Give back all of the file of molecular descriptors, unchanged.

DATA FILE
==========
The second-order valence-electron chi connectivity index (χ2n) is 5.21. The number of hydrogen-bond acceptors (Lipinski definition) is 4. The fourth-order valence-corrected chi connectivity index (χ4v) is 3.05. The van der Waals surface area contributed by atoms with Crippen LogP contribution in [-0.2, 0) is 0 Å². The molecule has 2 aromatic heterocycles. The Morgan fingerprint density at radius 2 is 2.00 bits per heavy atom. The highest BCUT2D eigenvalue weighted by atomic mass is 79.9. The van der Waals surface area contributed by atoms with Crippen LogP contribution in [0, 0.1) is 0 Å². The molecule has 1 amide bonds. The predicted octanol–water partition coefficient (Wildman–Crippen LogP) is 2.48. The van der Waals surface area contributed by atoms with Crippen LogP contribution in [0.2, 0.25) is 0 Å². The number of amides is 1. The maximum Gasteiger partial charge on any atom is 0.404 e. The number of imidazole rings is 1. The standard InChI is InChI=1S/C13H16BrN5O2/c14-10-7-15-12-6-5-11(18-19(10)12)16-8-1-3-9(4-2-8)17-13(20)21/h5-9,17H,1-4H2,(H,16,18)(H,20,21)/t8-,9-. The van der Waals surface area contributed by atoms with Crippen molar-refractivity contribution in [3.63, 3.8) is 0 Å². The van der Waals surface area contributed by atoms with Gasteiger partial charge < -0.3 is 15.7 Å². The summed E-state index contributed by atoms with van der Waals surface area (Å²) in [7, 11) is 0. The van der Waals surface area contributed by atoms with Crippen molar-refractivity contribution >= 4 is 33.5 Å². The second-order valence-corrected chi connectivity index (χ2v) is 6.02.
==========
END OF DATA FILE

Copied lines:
The second-order valence-electron chi connectivity index (χ2n) is 5.21. The number of hydrogen-bond acceptors (Lipinski definition) is 4. The fourth-order valence-corrected chi connectivity index (χ4v) is 3.05. The van der Waals surface area contributed by atoms with Crippen LogP contribution in [-0.2, 0) is 0 Å². The molecule has 2 aromatic heterocycles. The Morgan fingerprint density at radius 2 is 2.00 bits per heavy atom. The highest BCUT2D eigenvalue weighted by atomic mass is 79.9. The van der Waals surface area contributed by atoms with Crippen LogP contribution in [0, 0.1) is 0 Å². The molecule has 1 amide bonds. The predicted octanol–water partition coefficient (Wildman–Crippen LogP) is 2.48. The van der Waals surface area contributed by atoms with Crippen LogP contribution in [0.2, 0.25) is 0 Å². The number of amides is 1. The maximum Gasteiger partial charge on any atom is 0.404 e. The number of imidazole rings is 1. The standard InChI is InChI=1S/C13H16BrN5O2/c14-10-7-15-12-6-5-11(18-19(10)12)16-8-1-3-9(4-2-8)17-13(20)21/h5-9,17H,1-4H2,(H,16,18)(H,20,21)/t8-,9-. The van der Waals surface area contributed by atoms with Crippen molar-refractivity contribution in [3.63, 3.8) is 0 Å². The van der Waals surface area contributed by atoms with Gasteiger partial charge < -0.3 is 15.7 Å². The summed E-state index contributed by atoms with van der Waals surface area (Å²) in [7, 11) is 0. The van der Waals surface area contributed by atoms with Crippen molar-refractivity contribution >= 4 is 33.5 Å². The second-order valence-corrected chi connectivity index (χ2v) is 6.02.